Interim in Three Rounds

535 W 22nd Street

December 1, 2009 – January 30, 2010

Installation view
Interim in Three Rounds
Friedrich Petzel Gallery
2009-2010

Installation view
Interim in Three Rounds
Friedrich Petzel Gallery
2009-2010

Installation view
Interim in Three Rounds
Friedrich Petzel Gallery
2009-2010

Installation view
Interim in Three Rounds
Friedrich Petzel Gallery
2009-2010

Installation view
Interim in Three Rounds
Friedrich Petzel Gallery
2009-2010

Curated by Jason Murison

Round 1: Joyce Pensato, Heimo Zobernig / Dec 1 - 12
Round 2: Keith Edmier, Matt Keegan, John Miller, Seth Price / Dec 16 – Jan 9
Round 3: Matthew Brannon, Anne Eastman, Jorge Pardo / Jan 13 – 30

Interim in Three Rounds is composed of three different exhibitions under one continual theme. Every two viewing weeks throughout the two-month time period (set aside time for a 10-day holiday break), the gallery will be reconfigured as simple guides to understanding the exhibition space itself. Taking positions of time, space, and light each round will examine the use of temporality either in an artwork's function or through its concept.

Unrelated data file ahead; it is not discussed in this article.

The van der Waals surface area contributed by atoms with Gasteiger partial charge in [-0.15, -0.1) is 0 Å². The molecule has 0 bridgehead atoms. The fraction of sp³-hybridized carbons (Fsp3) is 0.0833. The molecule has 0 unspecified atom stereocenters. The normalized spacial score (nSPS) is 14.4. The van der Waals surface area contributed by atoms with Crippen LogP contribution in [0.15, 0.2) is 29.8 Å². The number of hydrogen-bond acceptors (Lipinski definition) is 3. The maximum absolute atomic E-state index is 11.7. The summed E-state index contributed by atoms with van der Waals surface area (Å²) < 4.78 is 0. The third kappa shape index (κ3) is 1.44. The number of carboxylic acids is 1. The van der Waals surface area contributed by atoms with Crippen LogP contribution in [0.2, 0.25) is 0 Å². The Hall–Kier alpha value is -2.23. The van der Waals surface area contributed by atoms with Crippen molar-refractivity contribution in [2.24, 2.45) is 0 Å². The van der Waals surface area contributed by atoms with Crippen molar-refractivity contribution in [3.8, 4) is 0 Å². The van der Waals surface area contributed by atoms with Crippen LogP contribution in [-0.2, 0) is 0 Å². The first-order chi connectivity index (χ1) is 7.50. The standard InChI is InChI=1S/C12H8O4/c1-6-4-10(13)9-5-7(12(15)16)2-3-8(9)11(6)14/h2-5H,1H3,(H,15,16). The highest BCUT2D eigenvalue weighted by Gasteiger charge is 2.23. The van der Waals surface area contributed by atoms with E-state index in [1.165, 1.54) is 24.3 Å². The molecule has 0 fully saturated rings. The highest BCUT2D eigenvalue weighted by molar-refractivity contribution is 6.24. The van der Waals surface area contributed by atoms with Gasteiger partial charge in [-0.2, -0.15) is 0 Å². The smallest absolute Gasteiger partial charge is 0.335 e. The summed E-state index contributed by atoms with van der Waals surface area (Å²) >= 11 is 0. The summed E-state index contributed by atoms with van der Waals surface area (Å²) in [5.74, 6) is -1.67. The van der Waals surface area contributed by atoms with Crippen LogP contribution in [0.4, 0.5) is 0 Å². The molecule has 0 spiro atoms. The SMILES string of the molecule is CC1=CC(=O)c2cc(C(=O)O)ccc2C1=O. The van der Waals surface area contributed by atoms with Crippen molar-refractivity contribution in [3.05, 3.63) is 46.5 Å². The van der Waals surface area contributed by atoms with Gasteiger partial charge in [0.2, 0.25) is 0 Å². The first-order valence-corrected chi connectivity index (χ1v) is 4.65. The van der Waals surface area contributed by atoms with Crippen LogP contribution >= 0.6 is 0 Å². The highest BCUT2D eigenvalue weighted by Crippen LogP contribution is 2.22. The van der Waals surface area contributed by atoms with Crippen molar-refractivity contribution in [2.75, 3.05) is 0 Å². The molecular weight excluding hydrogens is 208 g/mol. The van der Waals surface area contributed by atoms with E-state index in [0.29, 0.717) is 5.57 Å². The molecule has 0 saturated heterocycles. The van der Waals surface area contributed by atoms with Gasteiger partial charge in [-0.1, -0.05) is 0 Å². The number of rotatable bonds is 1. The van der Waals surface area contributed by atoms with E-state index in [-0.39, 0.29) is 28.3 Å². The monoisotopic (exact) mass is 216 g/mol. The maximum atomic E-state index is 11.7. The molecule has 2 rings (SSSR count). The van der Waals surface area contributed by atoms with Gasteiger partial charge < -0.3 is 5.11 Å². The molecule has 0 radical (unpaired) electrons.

In round one, Heimo Zobernig's paravants are installed with five Joyce Pensato paintings. With a mnemonic funhouse feel, the installation emphasizes the fragmentation of the gallery space through the dialog of painting that both Zobernig and Pensato employ.

Zobernig's work often uses the painting as a defiant or obtrusive object. If one could imagine a formal grid painting come three-dimensional, the Zobernig paravants are intended to cut the gallery into a maze-like space. The paravant is constructed like a painting, each with slotted wooden stretchers and tightly bound linen, then hinged and erected standing upon its shorter side. Placed as obstacles they direct and obscure the viewer's sightlines to gallery walls.

Installed at a height above the normal, Pensato's five paintings loom slightly above the Zobernig paravent maze. Pensato's paintings are regularly of cartoon portraits, these in particular exude a claustrophobic quality as each face is zoomed upon and shoved up against the surface of the picture plane. In Lisa two pensive eyes peer from the abyss – in cartoon fashion – perpetually alone in the dark.

For further information, please contact the gallery at info@petzel.com, or call (212) 680-9467.

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